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Carey v. Board of Overseers of Bar

Supreme Court of Maine

August 16, 2018

SETH T. CAREY
v.
BOARD OF OVERSEERS OF THE BAR et al.

          Submitted On Briefs: July 19, 2018

          Seth T. Carey, Esq., L/A Law, Auburn, for appellant Seth T. Carey

          Janet T. Mills, Attorney General, and Susan P. Herman, Dep. Atty. Gen., Office of the Attorney General, Augusta, for appellees Office of the Clerk of Courts et al.

          Janet T. Mills, Attorney General, and Thomas A. Knowlton, Asst. Atty. Gen., Office of the Attorney General, Augusta, for appellees Maine Board of Overseers of the Bar et al.

          Bryan M. Dench, Esq., Stephen B. Wade, Esq., and Amy Dieterich, Esq., Skelton Taintor & Abbott, Auburn, for appellee Lewiston Sun Journal

          Hillary J. Bouchard, Esq., Thompson Bowie & Hatch LLC, Portland, for appellee Matthew J. Donovan

          Panel: SAUFLEY, C.J., and ALEXANDER, HJELM, and HUMPHREY, JJ.

          PER CURIAM

         [¶1] Seth T. Carey appeals from a judgment of the Superior Court (Kennebec County, Anderson, J.) granting motions to dismiss and motions for summary judgment. The court's order resulted in judgment for all defendants on Carey's wide-ranging complaint against judges and other court employees, the Board of Overseers of the Bar, the Maine Commission on Indigent Legal Services (MCILS), and the Lewiston Sun Journal. Carey's complaint was based on the defendants' actions related to or participation in an attorney disciplinary proceeding before the Board that resulted in the court [Brennan, J.) accepting an agreed two-year suspended suspension from the practice of law with many conditions imposed on Carey's practice.

         [¶2] Carey appeals, contending that the court improperly ruled that most defendants were protected by statutory or common law immunities, that there were no disputes of fact regarding his claims against the defendants, and that the defendants are entitled to judgment as a matter of law. We affirm.

         I. CASE HISTORY

         [¶3] In 2016, the Board of Overseers of the Bar brought three disciplinary informations, M. Bar R. 13(g), against Seth T. Carey. Board of Overseers of the Bar v. Carey, BAR-16-15 (Nov. 21, 2016) [Brennan, J.). After negotiations, Carey and the Board agreed to the entry of a negotiated order "identifying Attorney Carey's misconduct and the resulting sanctions imposed by the court." Id. at 1. The agreed order identified Carey's misconduct and supporting evidence organized by the three disciplinary informations. Id.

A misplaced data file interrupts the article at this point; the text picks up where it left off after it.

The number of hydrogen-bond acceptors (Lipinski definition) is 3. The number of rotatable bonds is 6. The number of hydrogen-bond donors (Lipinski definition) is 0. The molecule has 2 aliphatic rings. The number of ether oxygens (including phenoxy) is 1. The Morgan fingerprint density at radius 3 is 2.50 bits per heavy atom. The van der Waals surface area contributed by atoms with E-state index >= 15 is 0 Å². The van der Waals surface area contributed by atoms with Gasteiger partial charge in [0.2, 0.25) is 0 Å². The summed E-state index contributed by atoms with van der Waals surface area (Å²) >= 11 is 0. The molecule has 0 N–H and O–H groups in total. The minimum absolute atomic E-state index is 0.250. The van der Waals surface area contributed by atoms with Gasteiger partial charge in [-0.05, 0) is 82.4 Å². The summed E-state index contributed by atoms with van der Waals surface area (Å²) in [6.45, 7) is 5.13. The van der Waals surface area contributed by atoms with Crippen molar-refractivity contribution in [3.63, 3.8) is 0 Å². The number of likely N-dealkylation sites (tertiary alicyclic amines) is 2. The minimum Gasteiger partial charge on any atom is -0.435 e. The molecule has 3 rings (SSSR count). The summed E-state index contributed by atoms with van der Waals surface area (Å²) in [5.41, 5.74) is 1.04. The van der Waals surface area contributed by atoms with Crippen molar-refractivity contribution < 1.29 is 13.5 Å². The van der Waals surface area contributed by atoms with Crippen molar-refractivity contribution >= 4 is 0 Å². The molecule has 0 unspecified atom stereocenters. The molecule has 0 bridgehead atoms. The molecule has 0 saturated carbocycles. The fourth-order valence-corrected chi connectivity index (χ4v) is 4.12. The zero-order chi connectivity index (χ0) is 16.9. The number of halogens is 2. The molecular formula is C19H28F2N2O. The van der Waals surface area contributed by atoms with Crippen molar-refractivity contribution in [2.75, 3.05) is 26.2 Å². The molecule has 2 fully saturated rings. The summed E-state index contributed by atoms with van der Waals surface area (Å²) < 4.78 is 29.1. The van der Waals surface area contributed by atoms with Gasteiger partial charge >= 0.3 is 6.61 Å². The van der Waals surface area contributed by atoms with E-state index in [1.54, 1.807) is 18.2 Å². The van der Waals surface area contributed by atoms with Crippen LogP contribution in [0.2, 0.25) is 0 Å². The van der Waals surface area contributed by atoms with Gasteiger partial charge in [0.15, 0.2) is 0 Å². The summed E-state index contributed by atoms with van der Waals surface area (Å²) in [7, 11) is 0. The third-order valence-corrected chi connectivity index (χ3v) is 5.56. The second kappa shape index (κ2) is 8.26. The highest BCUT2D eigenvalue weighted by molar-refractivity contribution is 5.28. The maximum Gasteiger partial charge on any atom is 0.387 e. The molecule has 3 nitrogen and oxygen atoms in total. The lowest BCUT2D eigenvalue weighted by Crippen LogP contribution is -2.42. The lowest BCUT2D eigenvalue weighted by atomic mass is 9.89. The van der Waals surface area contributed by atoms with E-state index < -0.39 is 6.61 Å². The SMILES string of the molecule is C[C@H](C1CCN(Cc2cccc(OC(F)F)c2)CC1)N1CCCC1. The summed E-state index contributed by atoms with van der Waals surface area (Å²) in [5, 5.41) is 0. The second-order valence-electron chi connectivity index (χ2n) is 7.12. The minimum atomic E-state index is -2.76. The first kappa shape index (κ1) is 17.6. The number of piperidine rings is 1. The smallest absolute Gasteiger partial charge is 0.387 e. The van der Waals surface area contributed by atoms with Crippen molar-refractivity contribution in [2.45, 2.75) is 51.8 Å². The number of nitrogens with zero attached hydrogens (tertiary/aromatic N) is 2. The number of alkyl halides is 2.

[¶4] The first disciplinary action was based on evidence presented by four Maine judges at a Grievance Commission proceeding where those "four jurists recounted their experiences, observations, and concerns about Attorney Carey's lack of core competence."[1] Id. at 2. The order recognized that Carey had been "adamant that the jurists ['] accounts were inaccurate and that they had colluded in a conspiracy against him." Id. The order noted, however, that Carey agreed that the testimony of the judges at the hearing before the Grievance Commission comprised "sufficient evidence for this Court to find that he had demonstrated a lack of core competence in the handling of his clients' respective litigation matters." Id. at 3.

         [¶5] Based on that information, and apparently by agreement, the court found that Carey had committed violations of Maine Rules of Professional Conduct 1.1 (incompetence), 1.3 (lack of reasonable diligence in representing clients), 3.3(a)(3) (offering material evidence that is false), 3.3(b) (failure to disclose false evidence to a court), and 8.4(d) (conduct prejudicial to the administration of justice).[2] Id.

         [¶6] The second disciplinary action was based on a complaint by a physician who had served as an independent medical examiner in a proceeding in which Carey represented a claimant before the Maine Workers' Compensation Board. Id. The physician's complaint expressed concern regarding Attorney Carey's conduct both in preparation for and during a deposition. Id. at 4. A hearing officer of the Workers' Compensation Board found that Carey had failed to provide relevant medical reports to the physician prior to his deposition and had asked the physician many questions, during the deposition, relating to medical evidence that had not been admitted into evidence in the proceeding. Id. at 6.

         [¶7] The agreed order found that "Attorney Carey's failure to timely provide the necessary medical documents to [the physician]" constituted violations of Maine Rules of Professional Conduct 1.1 (incompetence) and 1.3 ...


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